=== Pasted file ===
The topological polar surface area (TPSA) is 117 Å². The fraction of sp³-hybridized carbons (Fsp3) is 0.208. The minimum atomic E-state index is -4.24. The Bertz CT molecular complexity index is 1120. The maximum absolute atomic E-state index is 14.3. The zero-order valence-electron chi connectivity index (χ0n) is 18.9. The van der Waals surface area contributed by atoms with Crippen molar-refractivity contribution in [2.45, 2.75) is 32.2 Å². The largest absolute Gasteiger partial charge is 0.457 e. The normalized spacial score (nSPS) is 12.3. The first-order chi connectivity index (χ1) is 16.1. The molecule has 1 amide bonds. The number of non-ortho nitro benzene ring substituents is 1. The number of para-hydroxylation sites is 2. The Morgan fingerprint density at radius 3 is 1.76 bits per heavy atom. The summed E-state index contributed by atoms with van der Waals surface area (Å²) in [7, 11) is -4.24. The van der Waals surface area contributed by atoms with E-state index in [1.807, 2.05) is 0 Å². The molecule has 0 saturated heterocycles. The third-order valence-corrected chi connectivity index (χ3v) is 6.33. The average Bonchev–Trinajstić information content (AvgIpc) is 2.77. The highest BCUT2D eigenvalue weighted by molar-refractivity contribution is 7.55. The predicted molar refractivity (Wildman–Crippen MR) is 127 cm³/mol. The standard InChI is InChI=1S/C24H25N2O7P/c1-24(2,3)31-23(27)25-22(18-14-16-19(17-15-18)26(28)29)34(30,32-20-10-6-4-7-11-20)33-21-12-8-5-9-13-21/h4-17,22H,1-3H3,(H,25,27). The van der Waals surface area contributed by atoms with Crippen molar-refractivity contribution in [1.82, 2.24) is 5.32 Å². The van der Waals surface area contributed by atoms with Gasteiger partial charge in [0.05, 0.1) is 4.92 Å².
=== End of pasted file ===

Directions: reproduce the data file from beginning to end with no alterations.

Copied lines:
The topological polar surface area (TPSA) is 117 Å². The fraction of sp³-hybridized carbons (Fsp3) is 0.208. The minimum atomic E-state index is -4.24. The Bertz CT molecular complexity index is 1120. The maximum absolute atomic E-state index is 14.3. The zero-order valence-electron chi connectivity index (χ0n) is 18.9. The van der Waals surface area contributed by atoms with Crippen molar-refractivity contribution in [2.45, 2.75) is 32.2 Å². The largest absolute Gasteiger partial charge is 0.457 e. The normalized spacial score (nSPS) is 12.3. The first-order chi connectivity index (χ1) is 16.1. The molecule has 1 amide bonds. The number of non-ortho nitro benzene ring substituents is 1. The number of para-hydroxylation sites is 2. The Morgan fingerprint density at radius 3 is 1.76 bits per heavy atom. The summed E-state index contributed by atoms with van der Waals surface area (Å²) in [7, 11) is -4.24. The van der Waals surface area contributed by atoms with E-state index in [1.807, 2.05) is 0 Å². The molecule has 0 saturated heterocycles. The third-order valence-corrected chi connectivity index (χ3v) is 6.33. The average Bonchev–Trinajstić information content (AvgIpc) is 2.77. The highest BCUT2D eigenvalue weighted by molar-refractivity contribution is 7.55. The predicted molar refractivity (Wildman–Crippen MR) is 127 cm³/mol. The standard InChI is InChI=1S/C24H25N2O7P/c1-24(2,3)31-23(27)25-22(18-14-16-19(17-15-18)26(28)29)34(30,32-20-10-6-4-7-11-20)33-21-12-8-5-9-13-21/h4-17,22H,1-3H3,(H,25,27). The van der Waals surface area contributed by atoms with Crippen molar-refractivity contribution in [1.82, 2.24) is 5.32 Å². The van der Waals surface area contributed by atoms with Gasteiger partial charge in [0.05, 0.1) is 4.92 Å².